Edited by Jeff Cody and Francesco Siravo
This book, the eighth in the Getty Conservation Institute’s Readings in Conservation series, fills a significant gap in the published literature on urban conservation. This topic is distinct from both heritage conservation and urban planning; despite the recent growth of urbanism worldwide, no single volume has presented a comprehensive selection of these important writings until now.
This anthology, profusely illustrated throughout, is organized into eight parts, covering such subjects as geographic diversity, reactions to the transformation of traditional cities, reading the historic city, the search for contextual continuities, the search for values, and the challenges of sustainability. With more than sixty-five texts, ranging from early polemics by Victor Hugo and John Ruskin to a generous selection of recent scholarship, this book thoroughly addresses regions around the globe. Each reading is introduced by short prefatory remarks explaining the rationale for its selection and the principal matters covered.
The book will serve as an easy reference for administrators, professionals, teachers, and students faced with the day-to-day challenges confronting the historic city under siege by rampant development.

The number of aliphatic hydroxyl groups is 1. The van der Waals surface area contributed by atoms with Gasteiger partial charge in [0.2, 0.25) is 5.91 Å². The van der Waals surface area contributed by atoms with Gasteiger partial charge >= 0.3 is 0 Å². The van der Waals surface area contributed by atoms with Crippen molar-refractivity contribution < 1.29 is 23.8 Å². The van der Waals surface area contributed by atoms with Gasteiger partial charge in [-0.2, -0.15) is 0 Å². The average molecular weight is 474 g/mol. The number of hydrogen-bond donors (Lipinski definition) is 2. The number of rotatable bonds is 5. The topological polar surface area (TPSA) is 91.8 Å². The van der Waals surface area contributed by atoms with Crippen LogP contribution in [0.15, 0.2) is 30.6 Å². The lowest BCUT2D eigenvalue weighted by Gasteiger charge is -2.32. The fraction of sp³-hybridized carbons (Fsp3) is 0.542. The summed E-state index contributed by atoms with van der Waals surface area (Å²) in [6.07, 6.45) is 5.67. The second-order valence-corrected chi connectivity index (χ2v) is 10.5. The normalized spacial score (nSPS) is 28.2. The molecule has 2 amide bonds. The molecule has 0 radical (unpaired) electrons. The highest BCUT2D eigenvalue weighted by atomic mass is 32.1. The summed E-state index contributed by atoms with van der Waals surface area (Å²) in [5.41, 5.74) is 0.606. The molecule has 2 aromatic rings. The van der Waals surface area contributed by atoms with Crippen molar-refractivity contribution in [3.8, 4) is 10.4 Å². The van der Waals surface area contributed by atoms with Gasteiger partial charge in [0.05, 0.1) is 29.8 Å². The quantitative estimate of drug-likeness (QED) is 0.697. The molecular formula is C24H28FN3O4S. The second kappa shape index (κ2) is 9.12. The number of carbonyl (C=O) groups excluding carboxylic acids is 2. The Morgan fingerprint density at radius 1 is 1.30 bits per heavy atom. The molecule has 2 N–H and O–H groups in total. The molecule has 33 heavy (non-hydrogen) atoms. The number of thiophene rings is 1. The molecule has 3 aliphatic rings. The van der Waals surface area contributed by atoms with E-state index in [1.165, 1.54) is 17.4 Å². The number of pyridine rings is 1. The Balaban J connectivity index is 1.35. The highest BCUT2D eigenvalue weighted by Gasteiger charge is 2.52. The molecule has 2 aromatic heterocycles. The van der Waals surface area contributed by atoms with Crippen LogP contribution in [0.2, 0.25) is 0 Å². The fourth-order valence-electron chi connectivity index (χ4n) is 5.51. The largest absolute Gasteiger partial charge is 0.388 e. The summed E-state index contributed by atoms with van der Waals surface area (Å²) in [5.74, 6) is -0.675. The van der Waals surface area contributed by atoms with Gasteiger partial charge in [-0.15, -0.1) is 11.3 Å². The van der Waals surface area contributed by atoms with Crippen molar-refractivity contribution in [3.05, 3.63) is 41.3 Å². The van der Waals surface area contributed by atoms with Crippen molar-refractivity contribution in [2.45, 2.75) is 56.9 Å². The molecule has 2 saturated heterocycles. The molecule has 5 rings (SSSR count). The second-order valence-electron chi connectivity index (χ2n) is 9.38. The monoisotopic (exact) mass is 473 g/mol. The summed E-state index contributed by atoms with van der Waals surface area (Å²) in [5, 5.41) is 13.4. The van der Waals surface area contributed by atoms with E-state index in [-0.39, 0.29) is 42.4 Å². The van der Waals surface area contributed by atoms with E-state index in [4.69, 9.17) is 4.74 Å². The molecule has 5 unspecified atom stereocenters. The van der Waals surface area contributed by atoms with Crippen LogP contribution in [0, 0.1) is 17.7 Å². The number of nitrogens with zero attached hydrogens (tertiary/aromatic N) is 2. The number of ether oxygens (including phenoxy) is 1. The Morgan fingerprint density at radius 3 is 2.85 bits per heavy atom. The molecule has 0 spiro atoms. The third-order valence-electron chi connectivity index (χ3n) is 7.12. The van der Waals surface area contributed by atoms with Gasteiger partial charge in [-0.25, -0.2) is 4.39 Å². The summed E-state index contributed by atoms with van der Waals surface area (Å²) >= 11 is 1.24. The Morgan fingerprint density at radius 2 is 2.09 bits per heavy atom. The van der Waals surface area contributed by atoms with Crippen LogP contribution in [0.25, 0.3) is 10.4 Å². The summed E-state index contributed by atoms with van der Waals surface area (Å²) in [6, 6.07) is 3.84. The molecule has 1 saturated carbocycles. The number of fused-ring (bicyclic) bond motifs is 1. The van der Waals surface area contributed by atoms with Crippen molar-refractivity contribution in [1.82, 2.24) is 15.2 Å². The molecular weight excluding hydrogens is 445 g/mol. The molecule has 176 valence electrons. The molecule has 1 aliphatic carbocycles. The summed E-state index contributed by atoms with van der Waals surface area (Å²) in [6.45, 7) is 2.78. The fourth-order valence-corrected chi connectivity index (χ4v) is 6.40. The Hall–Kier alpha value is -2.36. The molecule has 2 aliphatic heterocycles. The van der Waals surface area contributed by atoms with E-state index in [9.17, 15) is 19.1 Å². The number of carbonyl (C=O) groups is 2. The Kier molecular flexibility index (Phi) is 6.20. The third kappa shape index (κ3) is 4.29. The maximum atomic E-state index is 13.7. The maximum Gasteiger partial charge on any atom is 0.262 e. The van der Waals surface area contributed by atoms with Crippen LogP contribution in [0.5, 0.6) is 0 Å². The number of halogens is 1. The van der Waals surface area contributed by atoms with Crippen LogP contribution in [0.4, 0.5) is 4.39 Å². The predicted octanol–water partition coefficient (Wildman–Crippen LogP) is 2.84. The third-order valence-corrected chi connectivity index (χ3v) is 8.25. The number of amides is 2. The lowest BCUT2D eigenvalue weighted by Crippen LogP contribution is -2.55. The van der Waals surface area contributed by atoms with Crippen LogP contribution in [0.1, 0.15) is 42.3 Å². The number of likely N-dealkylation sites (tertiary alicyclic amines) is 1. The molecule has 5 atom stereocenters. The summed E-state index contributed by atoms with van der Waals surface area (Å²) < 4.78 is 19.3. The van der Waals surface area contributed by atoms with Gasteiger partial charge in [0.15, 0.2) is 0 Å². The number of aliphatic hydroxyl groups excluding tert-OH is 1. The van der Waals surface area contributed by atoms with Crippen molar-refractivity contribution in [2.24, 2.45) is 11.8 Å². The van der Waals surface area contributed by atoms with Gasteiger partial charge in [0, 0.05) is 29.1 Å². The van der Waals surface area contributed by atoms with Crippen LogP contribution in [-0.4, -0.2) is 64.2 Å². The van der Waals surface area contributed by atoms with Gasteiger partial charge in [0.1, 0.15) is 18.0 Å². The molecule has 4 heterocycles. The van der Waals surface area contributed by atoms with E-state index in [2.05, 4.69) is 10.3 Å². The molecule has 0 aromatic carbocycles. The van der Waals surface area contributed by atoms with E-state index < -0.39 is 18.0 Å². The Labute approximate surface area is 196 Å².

Jeff Cody is senior project specialist at the Getty Conservation Institute. He has a PhD in the history of architecture and urban planning from Cornell University and has published widely; his books include Exporting American Architecture 1870–2000. Francesco Siravo is an eminent Italian architect specializing in historic preservation and town planning. Since 1991 he has worked for the Historic Cities Programme of the Aga Khan Trust for Culture, a foundation promoting urban conservation in the Islamic world.
7 x 10 inches
114 color and 60 b/w
Imprint: Getty Conservation Institute
Series: Readings in Conservation